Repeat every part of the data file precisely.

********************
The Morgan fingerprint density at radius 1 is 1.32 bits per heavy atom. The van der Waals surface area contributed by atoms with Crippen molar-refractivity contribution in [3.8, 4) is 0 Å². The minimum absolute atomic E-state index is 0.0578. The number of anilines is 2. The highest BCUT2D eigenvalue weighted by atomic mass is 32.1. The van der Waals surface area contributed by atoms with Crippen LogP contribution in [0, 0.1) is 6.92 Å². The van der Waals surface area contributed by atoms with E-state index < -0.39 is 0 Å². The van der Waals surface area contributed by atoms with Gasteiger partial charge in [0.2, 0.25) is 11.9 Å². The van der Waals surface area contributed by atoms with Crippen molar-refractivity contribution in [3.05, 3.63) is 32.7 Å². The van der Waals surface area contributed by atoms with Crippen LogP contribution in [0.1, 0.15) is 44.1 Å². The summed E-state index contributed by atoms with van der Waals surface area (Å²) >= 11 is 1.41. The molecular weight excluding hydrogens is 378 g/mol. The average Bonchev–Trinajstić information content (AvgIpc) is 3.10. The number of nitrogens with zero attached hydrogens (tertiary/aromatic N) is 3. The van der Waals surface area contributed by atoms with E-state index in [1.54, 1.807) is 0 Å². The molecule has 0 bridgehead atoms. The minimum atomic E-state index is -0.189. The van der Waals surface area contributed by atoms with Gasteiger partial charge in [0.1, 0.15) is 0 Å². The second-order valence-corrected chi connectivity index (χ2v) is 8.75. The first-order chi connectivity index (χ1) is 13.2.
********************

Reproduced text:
The Morgan fingerprint density at radius 1 is 1.32 bits per heavy atom. The van der Waals surface area contributed by atoms with Crippen molar-refractivity contribution in [3.8, 4) is 0 Å². The minimum absolute atomic E-state index is 0.0578. The number of anilines is 2. The highest BCUT2D eigenvalue weighted by atomic mass is 32.1. The van der Waals surface area contributed by atoms with Crippen LogP contribution in [0, 0.1) is 6.92 Å². The van der Waals surface area contributed by atoms with E-state index < -0.39 is 0 Å². The van der Waals surface area contributed by atoms with Gasteiger partial charge in [0.2, 0.25) is 11.9 Å². The van der Waals surface area contributed by atoms with Crippen molar-refractivity contribution in [3.05, 3.63) is 32.7 Å². The van der Waals surface area contributed by atoms with Crippen LogP contribution in [0.1, 0.15) is 44.1 Å². The summed E-state index contributed by atoms with van der Waals surface area (Å²) >= 11 is 1.41. The molecular weight excluding hydrogens is 378 g/mol. The average Bonchev–Trinajstić information content (AvgIpc) is 3.10. The number of nitrogens with zero attached hydrogens (tertiary/aromatic N) is 3. The van der Waals surface area contributed by atoms with E-state index in [1.54, 1.807) is 0 Å². The molecule has 0 bridgehead atoms. The minimum atomic E-state index is -0.189. The van der Waals surface area contributed by atoms with Gasteiger partial charge in [0.1, 0.15) is 0 Å². The second-order valence-corrected chi connectivity index (χ2v) is 8.75. The first-order chi connectivity index (χ1) is 13.2.